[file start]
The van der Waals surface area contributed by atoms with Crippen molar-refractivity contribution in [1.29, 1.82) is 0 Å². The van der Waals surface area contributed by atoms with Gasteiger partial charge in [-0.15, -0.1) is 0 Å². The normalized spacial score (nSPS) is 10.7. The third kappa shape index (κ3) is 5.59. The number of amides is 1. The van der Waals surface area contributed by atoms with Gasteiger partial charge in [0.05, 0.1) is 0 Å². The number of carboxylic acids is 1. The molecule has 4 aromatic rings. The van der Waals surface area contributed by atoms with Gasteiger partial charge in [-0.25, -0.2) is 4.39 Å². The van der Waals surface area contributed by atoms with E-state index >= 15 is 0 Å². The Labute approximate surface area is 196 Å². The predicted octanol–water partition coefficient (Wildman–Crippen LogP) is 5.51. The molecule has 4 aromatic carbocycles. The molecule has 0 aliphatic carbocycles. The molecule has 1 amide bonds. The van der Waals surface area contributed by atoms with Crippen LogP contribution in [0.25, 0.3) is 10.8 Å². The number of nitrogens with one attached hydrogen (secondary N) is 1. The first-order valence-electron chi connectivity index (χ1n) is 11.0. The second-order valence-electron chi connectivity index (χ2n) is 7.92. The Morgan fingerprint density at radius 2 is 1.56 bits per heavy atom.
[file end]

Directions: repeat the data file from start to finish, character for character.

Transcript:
The van der Waals surface area contributed by atoms with Crippen molar-refractivity contribution in [1.29, 1.82) is 0 Å². The van der Waals surface area contributed by atoms with Gasteiger partial charge in [-0.15, -0.1) is 0 Å². The normalized spacial score (nSPS) is 10.7. The third kappa shape index (κ3) is 5.59. The number of amides is 1. The van der Waals surface area contributed by atoms with Gasteiger partial charge in [0.05, 0.1) is 0 Å². The number of carboxylic acids is 1. The molecule has 4 aromatic rings. The van der Waals surface area contributed by atoms with Gasteiger partial charge in [-0.25, -0.2) is 4.39 Å². The van der Waals surface area contributed by atoms with E-state index >= 15 is 0 Å². The Labute approximate surface area is 196 Å². The predicted octanol–water partition coefficient (Wildman–Crippen LogP) is 5.51. The molecule has 4 aromatic carbocycles. The molecule has 0 aliphatic carbocycles. The molecule has 1 amide bonds. The van der Waals surface area contributed by atoms with Crippen LogP contribution in [0.25, 0.3) is 10.8 Å². The number of nitrogens with one attached hydrogen (secondary N) is 1. The first-order valence-electron chi connectivity index (χ1n) is 11.0. The second-order valence-electron chi connectivity index (χ2n) is 7.92. The Morgan fingerprint density at radius 2 is 1.56 bits per heavy atom.